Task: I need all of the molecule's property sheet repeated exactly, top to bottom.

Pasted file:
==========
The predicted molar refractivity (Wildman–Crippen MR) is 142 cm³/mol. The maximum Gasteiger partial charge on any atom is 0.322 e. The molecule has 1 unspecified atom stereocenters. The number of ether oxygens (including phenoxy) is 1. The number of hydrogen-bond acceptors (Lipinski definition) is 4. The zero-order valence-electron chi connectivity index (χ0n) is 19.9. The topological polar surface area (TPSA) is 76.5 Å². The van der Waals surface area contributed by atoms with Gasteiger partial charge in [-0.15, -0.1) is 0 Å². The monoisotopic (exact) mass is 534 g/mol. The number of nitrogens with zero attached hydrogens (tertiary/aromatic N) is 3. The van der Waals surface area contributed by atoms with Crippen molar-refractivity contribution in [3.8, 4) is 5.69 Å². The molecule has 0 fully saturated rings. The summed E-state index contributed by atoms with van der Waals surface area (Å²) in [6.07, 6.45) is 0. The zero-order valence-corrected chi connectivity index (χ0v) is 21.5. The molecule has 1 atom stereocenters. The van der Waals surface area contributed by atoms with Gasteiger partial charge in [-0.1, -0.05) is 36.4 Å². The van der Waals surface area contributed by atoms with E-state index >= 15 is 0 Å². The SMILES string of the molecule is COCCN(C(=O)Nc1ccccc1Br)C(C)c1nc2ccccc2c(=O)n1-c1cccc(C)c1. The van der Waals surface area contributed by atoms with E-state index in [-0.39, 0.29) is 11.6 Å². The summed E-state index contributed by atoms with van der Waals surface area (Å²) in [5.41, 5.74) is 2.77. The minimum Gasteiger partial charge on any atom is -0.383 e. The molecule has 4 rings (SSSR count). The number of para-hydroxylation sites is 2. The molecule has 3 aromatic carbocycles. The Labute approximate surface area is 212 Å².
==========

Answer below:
The predicted molar refractivity (Wildman–Crippen MR) is 142 cm³/mol. The maximum Gasteiger partial charge on any atom is 0.322 e. The molecule has 1 unspecified atom stereocenters. The number of ether oxygens (including phenoxy) is 1. The number of hydrogen-bond acceptors (Lipinski definition) is 4. The zero-order valence-electron chi connectivity index (χ0n) is 19.9. The topological polar surface area (TPSA) is 76.5 Å². The van der Waals surface area contributed by atoms with Gasteiger partial charge in [-0.15, -0.1) is 0 Å². The monoisotopic (exact) mass is 534 g/mol. The number of nitrogens with zero attached hydrogens (tertiary/aromatic N) is 3. The van der Waals surface area contributed by atoms with Crippen molar-refractivity contribution in [3.8, 4) is 5.69 Å². The molecule has 0 fully saturated rings. The summed E-state index contributed by atoms with van der Waals surface area (Å²) in [6.07, 6.45) is 0. The zero-order valence-corrected chi connectivity index (χ0v) is 21.5. The molecule has 1 atom stereocenters. The van der Waals surface area contributed by atoms with Gasteiger partial charge in [-0.1, -0.05) is 36.4 Å². The van der Waals surface area contributed by atoms with E-state index >= 15 is 0 Å². The SMILES string of the molecule is COCCN(C(=O)Nc1ccccc1Br)C(C)c1nc2ccccc2c(=O)n1-c1cccc(C)c1. The van der Waals surface area contributed by atoms with E-state index in [-0.39, 0.29) is 11.6 Å². The summed E-state index contributed by atoms with van der Waals surface area (Å²) in [5.41, 5.74) is 2.77. The minimum Gasteiger partial charge on any atom is -0.383 e. The molecule has 4 rings (SSSR count). The number of para-hydroxylation sites is 2. The molecule has 3 aromatic carbocycles. The Labute approximate surface area is 212 Å².